ESSENCE is sitting down with creatives as part of a weeklong conversation #FromTheFrontLines centering their stories, triumphs, and struggles amid the WGA/SAG strike.
“You remember when gas was 25 cents. When we go to the gas station, it still says 87, 89, and 93. But now we’ve reached the point where gas is 7 dollars, it’s 4, and it’s 5. That’s the profit that these companies are making,” she shared.
“But we’re still getting paid 5 and 25 cents, so we can’t afford the living and inflation is going up everywhere, not just with groceries, with housing, with everything.”
Bean asserted that “what’s at stake [for Black women] is our longevity, our livelihood…so I think it’s necessary…The decisions that are made directly affect me. I have two projects that are literally sitting on a shelf because of the strike.”
Talking about the larger implications of the strike, Bean emphasized, “there are numerous people I know that are being affected by this, and I’m not just talking about actors even though the actors are striking. I’m talking about people who are location scouts, and the people who are extras, the people who drive transportation… the people who write, who do wardrobes and costumes, the people who do marketing, sound, and lighting… this is also their livelihood.”
Advancements in technology have had an outsized impact on the entertainment industry, and Bean illuminated the implications of AI. “They want to pay us to come in, they shoot us, and then they store our likeness and our voice, and our images, and they use it even long after we are dead. We’ve seen the holograms of Tupac and Michael Jackson and other critically acclaimed people.”
“If they use my likeness and image, but I’m long in the grave, and they’re still getting paid, she noted.”
“But my trust isn’t getting paid, not my estate, and not my family. But no, the companies are reaping the benefits long after I’ve passed.”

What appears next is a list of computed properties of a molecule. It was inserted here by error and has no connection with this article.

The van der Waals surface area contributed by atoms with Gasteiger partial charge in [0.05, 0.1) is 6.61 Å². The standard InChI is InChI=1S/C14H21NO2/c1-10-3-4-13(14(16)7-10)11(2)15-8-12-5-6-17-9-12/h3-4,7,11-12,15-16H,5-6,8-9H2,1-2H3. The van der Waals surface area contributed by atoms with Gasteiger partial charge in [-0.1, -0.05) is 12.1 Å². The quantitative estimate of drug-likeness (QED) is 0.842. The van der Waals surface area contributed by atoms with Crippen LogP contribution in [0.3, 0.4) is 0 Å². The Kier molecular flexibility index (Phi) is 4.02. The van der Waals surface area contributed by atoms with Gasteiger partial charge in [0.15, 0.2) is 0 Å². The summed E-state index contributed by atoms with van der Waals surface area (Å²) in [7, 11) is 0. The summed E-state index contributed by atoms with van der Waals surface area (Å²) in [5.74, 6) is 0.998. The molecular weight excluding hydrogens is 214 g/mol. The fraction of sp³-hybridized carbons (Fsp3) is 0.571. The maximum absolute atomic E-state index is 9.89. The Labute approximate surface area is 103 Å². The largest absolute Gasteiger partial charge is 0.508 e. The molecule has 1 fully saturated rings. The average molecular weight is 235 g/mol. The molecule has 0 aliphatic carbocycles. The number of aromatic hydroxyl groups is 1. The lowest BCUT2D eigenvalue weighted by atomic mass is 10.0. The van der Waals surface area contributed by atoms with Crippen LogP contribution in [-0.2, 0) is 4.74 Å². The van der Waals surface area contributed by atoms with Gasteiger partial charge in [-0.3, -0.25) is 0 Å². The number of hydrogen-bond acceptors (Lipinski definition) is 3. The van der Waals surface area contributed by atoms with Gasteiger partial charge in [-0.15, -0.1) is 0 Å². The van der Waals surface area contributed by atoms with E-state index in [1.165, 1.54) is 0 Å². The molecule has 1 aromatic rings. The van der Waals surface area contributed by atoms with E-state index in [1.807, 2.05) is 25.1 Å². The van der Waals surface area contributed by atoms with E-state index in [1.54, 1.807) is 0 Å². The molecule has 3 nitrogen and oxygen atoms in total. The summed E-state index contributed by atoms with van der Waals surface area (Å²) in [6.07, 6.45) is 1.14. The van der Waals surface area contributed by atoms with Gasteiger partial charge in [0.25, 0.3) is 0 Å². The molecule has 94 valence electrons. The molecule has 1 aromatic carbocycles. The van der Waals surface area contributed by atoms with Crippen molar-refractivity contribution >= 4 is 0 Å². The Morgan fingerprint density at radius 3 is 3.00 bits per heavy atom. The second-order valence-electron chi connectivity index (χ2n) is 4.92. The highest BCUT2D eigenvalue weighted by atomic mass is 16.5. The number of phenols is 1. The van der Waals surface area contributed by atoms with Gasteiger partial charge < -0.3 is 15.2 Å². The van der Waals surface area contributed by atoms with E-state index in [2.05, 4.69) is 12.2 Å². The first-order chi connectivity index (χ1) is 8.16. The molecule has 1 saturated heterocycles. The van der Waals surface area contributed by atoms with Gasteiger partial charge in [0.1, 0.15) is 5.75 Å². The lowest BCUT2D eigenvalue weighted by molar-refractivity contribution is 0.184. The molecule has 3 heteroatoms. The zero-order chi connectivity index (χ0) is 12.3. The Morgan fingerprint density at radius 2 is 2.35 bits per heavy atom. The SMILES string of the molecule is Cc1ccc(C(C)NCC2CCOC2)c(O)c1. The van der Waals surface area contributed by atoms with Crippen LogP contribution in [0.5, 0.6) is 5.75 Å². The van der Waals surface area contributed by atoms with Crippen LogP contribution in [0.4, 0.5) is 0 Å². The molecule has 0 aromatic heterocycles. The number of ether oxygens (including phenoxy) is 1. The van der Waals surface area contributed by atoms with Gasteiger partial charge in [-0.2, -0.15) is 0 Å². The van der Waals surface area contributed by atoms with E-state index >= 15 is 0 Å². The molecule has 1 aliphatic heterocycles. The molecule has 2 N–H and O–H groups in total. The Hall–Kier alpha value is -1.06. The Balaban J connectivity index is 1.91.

“We’re not trying to get rich off of them [the companies]. But don’t leave us out the fold…We’re not trying to fight it. We’re just trying to move along with it, but they’re trying to leave us out, so it’s very unfortunate,” said Bean.
This year, Equal Pay Day was March 14, but we didn’t have Black Women’s Equal Pay Day until July 27. Bean believes this strike is “start[ing] the conversation to bridge the gap.” She doesn’t “think the strike necessarily solves the problem in no way shape or form, but [does] think it is a step forward in the right direction.”
The actress also described how this isn’t unique to the entertainment industry.
“There is a huge disparity in pay when it comes to people of color, when it comes to Black people in general in every field, and not just entertainment. We’re fighting it, but I think it’s an ongoing battle.”
In looking forward, Gail wants other actors striking to know “you can still continue in your art. Go to [the] theater, still get out there and play with friends and other artists, still create. Speak your truth. Don’t hold it in. Let it out, and have your freedom of free speech. Find other things in life that you enjoy, because there’s more to it than the entertainment industry. It’s a lot, it’s a huge part, but it’s not the only part. Last but not least, this will come to an end, this too shall pass.”
Watch in-article video for the full conversation.